Uchi can also mess with the rhythm.  As you get comfortable with the kata, there is a tendency for people to fall into a consistent rhythm.  One of uchi’s responsibilities is to change up the rhythm of the attacks so shitachi stays alert and doesn’t fall into the habit of thinking that the attack will always be at one speed and one timing. It’s amazing how slipping a half or whole second pause into a kata can transform the rhythm, upend shitachi’s grasp of the kata and self-control, and cause shitachi to make a grave mistake that leaves them wide open to an attack from uchi.

Which leads to another misconception.  Just because a kata’s attacks and response are prescribed, that doesn’t preclude uchi from stepping in to demonstrate a mistake shitachi has made or a juicy opening they have left.  Uchi isn’t going to bash shitachi in the head (I hope), but uchi is likely to gently attack through the inviting gap shitachi has left.  How else would shitachi learn to not make a particular mistake?   I know I’ve moved only to discover a weapon tip an inch from my nose because as shitachi I didn’t control uchi properly, leaving a nice hole in my defense that my partner was more than happy to demonstrate for me.

There is a core technique in Shinto Muso Ryu called hiko otoshi uchi.  It involves striking your partner’s sword so it is swept down, around and behind them, pulling them slightly off balance for an instant.  At least, that’s what happens if you do it right.  I can’t count the number of times I have done hiki otoshi uchi expecting to flow into the opening left by the missing sword, only to find the sword had somehow gotten to a spot where it was about to run up my nose!  There is nothing in kata practice that says your partner has to let you get away with weak technique.  If your partner is allowing you to use weak technique, he is doing it wrong.  Kata is the perfect place to find out you are doing something wrong.

In addition, kata practice is perfect for the endless “what if” questions students ask.  If a student asks “What if I do this?” or “what if uchi is stronger/bigger/dumber/etc?” kata provides a great, controlled environment for students to explore these options.  Of course, if they ask about something completely different, it’s always reasonable to say “We’re working on this kata right now.  What you’re asking is completely different.  We’ll get to a kata that deals with that another time.”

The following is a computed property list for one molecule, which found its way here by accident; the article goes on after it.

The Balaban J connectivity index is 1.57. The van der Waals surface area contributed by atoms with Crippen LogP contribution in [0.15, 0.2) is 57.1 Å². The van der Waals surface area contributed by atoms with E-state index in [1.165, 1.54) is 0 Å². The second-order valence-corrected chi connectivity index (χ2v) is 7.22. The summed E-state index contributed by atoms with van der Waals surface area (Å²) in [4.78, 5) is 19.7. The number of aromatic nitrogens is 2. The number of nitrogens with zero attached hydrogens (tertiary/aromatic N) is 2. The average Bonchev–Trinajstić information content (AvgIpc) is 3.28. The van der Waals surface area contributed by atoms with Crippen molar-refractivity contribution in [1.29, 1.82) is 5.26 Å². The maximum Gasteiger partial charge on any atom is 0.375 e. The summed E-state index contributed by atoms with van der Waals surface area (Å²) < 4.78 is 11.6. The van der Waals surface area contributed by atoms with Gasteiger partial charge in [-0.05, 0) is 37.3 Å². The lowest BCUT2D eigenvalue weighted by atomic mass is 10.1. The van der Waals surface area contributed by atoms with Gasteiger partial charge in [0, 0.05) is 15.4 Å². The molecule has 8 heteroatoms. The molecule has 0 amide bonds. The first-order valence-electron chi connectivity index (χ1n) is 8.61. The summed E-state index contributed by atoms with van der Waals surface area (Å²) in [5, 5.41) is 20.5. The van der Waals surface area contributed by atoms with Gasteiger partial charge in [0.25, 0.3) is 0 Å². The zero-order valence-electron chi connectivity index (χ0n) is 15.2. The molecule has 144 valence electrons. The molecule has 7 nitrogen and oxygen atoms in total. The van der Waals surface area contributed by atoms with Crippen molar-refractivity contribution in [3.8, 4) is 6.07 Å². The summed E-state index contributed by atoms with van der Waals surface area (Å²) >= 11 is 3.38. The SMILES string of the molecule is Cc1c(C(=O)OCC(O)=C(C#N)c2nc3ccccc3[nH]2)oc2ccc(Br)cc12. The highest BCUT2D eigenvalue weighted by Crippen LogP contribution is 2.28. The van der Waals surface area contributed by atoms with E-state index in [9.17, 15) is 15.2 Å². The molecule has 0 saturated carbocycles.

There are lots of moments in the kata of the systems I study where it’s quite reasonable to wonder why uchi or shitachi doesn’t do something different.  I’ve asked these questions, and usually Sensei doesn’t bother explaining.  He just says “Ok, do it.”  We do the kata with my variation, and I discover a sword in my ribs, a fist in my nose, the floor smacking me between the shoulder blades or some other equally unpleasant result.  Then Sensei will go on to show me what he did.  Later, I usually grab a fellow student and we play with it until we can make Sensei’s response work for us too.  

Koryu bugei kata are a framework for learning that people have been working with, tweaking and testing for hundreds of years.  They can certainly stand the pressure of students pushing and pulling on them to see if they are sturdy.  If students have questions, they should be playing with and testing the kata.  They will find the answers.  I know I’ve seen my teachers play with kata and technique when someone asks a really interesting question.  

Then of course there is the recurring problem of beginners mixing kata and doing something other than what is in the kata.  Seniors don’t seem to have any problem adjusting to these impromptu changes to the kata.  It happens quite frequently.  It even happens that senior people will do something other than the kata from time to time, and if their partner can’t respond, they may get hurt.  

The most amusing complaint about kata from many people is that they are an old-fashioned, out-of-day training method.  Yet the same people will talk endlessly about their great training drills. What’s funny about modern sports stylists criticizing kata training is that the bulk of their training is kata style training, they just don’t realize it because they call it by different names.  Guess what the word for “training drill” is in Japanese?  “Kata.”  Look at the “kata” in these training drill videos.  Or in this one below:

Those nice, controlled practice of a prescribed attack against a specific defense are kata.  Depending on the skill of the people involved, the practice will be faster or slower.  Just like in martial arts kata.  People in modern martial arts are constantly refining their training drills to improve their training.  Koryu martial artists have been refining their kata for centuries.  It’s no surprise they’ve got them down to a solid set.

Kata are teaching and learning tools.  There is room in them for playing with speed, timing, distance, and even different responses. If all you do is numbly repeat a set pattern at the same speed, rhythm and intensity, you aren’t doing kata training.